Investigating the importance of latent infection in causing potato tuber breakdown during storage and transit
A number of important potato diseases can remain asymptomatic after harvest with symptoms only developing during storage or transit to an importing country. These latent infections can be particularly problematic to the seed potato industry.
Molecular analysis of pathogen DNA demonstrated that a range of pathogens responsible for surface blemish and rot diseases could be detected on tubers in the absence of disease symptoms. This confirmation of latent infection on seed potatoes indicates the potential threat that crops destined for export could be faced with if conditions during transit and subsequent delivery to, and handling and storage by, the end customer are not controlled.
However, seed tuber quality showed little deterioration in the crops assessed over three years of the project. In all cases the storage conditions during transit appear to have been maintained at the prescribed levels indicating no problems with the haulage providers’ facilities during export.
Occasional increases in disease incidence were recorded for blemish diseases that are already known to increase during storage. Increases in DNA levels of pathogens were also observed but these weren’t consistently associated with increased disease incidence.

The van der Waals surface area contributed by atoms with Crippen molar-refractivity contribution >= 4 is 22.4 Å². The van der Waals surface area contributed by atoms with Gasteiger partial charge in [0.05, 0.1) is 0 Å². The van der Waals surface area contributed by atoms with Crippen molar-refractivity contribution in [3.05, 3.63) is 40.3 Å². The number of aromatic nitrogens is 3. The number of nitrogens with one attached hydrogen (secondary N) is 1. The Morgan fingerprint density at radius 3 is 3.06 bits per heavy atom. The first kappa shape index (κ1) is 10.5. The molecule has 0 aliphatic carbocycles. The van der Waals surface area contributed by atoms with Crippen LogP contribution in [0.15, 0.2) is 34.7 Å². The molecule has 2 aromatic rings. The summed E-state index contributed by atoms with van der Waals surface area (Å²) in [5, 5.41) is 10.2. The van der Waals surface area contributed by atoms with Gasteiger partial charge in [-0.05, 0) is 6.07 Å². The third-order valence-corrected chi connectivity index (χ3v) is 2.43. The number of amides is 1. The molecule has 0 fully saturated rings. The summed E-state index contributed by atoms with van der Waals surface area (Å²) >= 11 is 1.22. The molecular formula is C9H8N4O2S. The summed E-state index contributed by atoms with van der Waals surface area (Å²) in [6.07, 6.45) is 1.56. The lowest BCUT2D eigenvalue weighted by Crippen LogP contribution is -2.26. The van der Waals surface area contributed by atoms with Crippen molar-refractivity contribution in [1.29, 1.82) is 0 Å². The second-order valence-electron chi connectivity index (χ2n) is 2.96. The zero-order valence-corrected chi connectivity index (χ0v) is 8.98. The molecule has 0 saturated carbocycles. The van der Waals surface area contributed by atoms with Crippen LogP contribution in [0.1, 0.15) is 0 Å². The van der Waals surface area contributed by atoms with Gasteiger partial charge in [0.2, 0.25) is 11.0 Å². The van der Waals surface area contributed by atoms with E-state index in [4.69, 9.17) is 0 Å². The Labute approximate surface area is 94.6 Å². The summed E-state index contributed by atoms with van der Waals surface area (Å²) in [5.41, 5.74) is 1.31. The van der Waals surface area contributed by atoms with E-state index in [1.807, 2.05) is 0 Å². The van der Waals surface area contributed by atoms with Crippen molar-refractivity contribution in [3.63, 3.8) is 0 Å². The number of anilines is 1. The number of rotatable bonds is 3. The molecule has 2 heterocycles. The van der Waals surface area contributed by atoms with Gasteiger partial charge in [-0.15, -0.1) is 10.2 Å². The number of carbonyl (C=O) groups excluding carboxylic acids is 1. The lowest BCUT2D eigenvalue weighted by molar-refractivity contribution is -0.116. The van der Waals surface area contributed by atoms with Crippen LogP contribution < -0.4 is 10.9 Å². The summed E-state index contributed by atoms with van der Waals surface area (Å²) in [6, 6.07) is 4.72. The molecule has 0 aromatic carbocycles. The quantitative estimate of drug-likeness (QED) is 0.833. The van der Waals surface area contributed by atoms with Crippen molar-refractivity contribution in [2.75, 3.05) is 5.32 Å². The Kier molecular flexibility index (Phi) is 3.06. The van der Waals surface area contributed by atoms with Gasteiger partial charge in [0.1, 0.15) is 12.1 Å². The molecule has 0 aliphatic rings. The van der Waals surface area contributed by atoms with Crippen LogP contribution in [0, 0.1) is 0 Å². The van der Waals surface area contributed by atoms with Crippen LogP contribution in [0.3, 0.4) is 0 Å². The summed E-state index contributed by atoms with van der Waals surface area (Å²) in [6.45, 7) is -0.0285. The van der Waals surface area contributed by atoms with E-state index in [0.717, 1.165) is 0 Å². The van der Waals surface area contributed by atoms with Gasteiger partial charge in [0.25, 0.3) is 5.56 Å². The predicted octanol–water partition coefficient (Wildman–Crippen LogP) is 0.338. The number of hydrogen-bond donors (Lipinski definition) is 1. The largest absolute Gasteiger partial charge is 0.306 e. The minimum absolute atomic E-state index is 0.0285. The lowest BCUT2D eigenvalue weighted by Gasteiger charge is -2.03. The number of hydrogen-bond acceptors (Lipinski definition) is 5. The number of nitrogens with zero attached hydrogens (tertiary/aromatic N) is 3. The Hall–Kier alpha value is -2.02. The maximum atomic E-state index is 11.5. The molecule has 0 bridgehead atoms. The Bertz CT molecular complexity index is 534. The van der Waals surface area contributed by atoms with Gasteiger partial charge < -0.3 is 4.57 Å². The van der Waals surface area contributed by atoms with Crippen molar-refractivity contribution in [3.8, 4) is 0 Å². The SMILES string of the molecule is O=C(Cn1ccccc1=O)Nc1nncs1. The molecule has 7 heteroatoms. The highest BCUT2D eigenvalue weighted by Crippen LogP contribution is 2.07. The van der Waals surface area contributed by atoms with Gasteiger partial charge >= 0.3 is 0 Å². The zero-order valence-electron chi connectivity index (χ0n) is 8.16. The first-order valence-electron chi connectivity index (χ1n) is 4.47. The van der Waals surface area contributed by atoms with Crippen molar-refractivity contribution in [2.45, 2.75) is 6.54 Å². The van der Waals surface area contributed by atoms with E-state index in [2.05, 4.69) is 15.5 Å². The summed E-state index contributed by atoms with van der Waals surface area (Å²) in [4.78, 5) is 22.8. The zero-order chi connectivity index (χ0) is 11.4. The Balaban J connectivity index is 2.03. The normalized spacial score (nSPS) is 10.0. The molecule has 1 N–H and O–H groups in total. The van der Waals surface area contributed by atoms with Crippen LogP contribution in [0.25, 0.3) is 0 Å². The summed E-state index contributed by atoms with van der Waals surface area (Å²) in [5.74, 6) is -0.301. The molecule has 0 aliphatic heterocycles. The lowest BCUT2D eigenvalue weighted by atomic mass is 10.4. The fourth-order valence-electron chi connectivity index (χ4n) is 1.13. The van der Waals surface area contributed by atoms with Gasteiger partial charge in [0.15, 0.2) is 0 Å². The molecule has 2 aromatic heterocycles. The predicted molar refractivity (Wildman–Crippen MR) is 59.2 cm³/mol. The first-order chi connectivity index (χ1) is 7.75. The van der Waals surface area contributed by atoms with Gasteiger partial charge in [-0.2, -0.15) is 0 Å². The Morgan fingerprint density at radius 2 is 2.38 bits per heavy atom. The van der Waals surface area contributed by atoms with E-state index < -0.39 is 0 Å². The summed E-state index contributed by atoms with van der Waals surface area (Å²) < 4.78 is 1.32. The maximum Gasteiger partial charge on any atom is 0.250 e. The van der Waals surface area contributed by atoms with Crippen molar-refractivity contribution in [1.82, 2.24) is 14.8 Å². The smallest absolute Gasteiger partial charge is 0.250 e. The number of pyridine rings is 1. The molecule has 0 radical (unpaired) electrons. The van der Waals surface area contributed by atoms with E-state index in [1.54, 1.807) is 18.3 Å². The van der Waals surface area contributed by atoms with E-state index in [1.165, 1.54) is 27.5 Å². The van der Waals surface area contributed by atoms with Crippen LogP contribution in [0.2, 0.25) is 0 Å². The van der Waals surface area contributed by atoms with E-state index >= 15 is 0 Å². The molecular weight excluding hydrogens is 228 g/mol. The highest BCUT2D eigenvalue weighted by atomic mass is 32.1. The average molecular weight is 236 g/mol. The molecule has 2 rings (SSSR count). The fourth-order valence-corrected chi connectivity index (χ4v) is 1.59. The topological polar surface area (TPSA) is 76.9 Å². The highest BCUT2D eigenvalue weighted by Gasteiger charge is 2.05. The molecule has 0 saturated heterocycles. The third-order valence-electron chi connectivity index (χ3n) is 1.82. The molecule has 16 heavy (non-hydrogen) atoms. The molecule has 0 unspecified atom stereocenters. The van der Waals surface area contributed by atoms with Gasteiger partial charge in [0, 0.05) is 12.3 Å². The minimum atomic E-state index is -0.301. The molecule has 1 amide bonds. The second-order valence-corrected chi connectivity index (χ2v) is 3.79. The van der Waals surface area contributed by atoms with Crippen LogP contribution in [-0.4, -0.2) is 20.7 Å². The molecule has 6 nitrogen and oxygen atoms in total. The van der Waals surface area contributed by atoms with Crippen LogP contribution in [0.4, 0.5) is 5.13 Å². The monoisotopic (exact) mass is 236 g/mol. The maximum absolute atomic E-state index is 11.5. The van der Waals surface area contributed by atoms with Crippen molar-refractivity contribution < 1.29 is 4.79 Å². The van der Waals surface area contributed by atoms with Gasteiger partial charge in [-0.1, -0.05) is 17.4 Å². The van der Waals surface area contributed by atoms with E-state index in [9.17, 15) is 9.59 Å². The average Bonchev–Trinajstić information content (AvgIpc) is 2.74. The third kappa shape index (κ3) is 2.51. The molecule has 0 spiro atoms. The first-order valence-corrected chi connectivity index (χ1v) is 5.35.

The most consistent changes in pathogen DNA levels were observed for Pectobacterium atrosepticum. Compared to tubers assessed after harvest, DNA levels generally increased in samples that had been stored in the UK or had been exported with levels typically highest in the exported samples. Stocks of a higher seed health pose a reduced risk of increasing P. atrosepticum DNA levels during the export process.
Overall, if tubers are stored under recommended conditions during transit then the risks of latent pathogen infections resulting in disease expression are minimal. Storage conditions on arrival in the importing country appear much more variable. Therefore, exporters may be advised to request that the official inspection of consignments is performed once the tubers arrive in the importing country to prevent losses after the transit process.
Maintaining the highest levels of seed health prior to export remains a key requirement to limit the risk of tuber quality deterioration during export
Downloads11120028 Final Report_2021
About this project
This project aimed to investigate the effect of transit and post-export conditions on disease development for several important potato pathogens. Molecular diagnostic techniques were used to monitor pathogen DNA levels and the presence of surface blemish diseases was visually assessed (for powdery scab, common scab, silver scurf, black scurf, black dot, skin spot and Verticillium). Internal rots were scored as soft rots, dry rots or gangrene-like symptoms. In the final year of the project the focus was on Pectobacterium atrosepticum and soft rot.
Transit and post export conditions were monitored using data loggers, including a prototype logger that was able to monitor light, movement, CO2 and provide some indication of total VOC (volatile organic compounds) in addition to the standard temperature, relative humidity and dew point measurements.